TOMORROW #1 (Spring 1937)

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Vol. 1.No. 1
Spring 1937



Glimpses of the Future......................................................................3.

Time, Moon and Mars......................................................................6

Science-fiction comes to Britain........................................................8.

SHOULD BRITISH FANS DENOUNCE "PULPS"?....................10.

Quarterly Cavalcade.......................................................................16.

Science Marches on.......................................................................17.

Thought Variant!............................................................................20.

Quarterly Balance Sheet.................................................................22.

The Science Fiction Association.....................................................23

Published by:
9 Brunswick Terrace, Leeds 2.

Editor:- Douglas W.F. Mayer

Duplicating by: G.A. Airey & D.W.F. Mayer

Cover Printing by:- H.Gottliffe and J.M. Rosenblum

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Although tomorrow never comes, "TOMORROW" has arrived! We present to you the first issue of the first quarterly review of science- fiction and scientific progress; a publication which, we hope, will rapidly develop from a duplicated bulletin to a printed, illustated magazine; a journal which, if dreams come true, will be as big an institution of the future as the TIMES of today - TOMORROW!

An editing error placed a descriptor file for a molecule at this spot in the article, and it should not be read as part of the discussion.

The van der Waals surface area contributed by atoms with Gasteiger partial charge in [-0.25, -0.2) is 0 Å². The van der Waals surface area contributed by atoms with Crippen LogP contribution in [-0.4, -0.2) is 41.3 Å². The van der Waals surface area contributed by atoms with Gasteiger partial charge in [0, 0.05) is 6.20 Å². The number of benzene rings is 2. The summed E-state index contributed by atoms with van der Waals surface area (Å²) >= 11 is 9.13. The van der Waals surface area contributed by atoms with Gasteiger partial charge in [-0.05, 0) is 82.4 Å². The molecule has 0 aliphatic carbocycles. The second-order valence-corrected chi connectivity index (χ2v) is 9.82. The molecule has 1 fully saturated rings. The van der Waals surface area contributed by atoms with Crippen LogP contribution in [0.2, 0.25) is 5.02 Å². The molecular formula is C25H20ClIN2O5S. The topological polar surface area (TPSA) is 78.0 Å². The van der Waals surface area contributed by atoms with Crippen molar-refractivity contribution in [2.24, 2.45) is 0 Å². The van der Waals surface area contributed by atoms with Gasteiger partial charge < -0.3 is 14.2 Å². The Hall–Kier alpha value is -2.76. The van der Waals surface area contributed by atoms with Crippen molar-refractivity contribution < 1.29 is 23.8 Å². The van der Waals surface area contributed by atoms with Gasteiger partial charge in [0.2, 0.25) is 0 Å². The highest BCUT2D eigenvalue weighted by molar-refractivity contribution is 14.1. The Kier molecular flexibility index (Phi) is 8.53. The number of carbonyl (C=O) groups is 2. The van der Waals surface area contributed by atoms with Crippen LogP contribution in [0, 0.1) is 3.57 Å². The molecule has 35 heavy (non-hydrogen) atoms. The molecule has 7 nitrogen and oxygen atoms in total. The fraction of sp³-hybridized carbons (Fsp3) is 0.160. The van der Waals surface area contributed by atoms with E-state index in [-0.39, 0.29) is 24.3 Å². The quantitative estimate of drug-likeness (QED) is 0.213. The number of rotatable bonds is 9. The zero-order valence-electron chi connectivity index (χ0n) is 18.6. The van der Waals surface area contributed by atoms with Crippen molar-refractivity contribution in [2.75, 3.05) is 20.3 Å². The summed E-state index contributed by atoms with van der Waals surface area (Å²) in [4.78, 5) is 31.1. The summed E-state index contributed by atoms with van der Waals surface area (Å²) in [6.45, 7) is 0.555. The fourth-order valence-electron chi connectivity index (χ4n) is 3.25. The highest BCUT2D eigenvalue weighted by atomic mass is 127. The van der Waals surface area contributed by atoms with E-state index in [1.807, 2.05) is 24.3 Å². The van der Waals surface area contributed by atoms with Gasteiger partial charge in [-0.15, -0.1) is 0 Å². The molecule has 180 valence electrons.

Readers will look in vain for the two features which custom has decreed shall be present in almost every science-fiction "fan magazine" - scathing comments on the contents of current issues, and a collection of short news items concerniag fans, authors, societies and publications. Although due to a lack of contributions, we have, in one or two cases, been. unable to select quite the type of article we require. we shall try to present to you, each quarter, a review of the progress of British science-fiction, articles, and paragraphs indicating the future of science, science-fiction and civilisation, and a leading article on some outstanding problem of science-fiction in this country.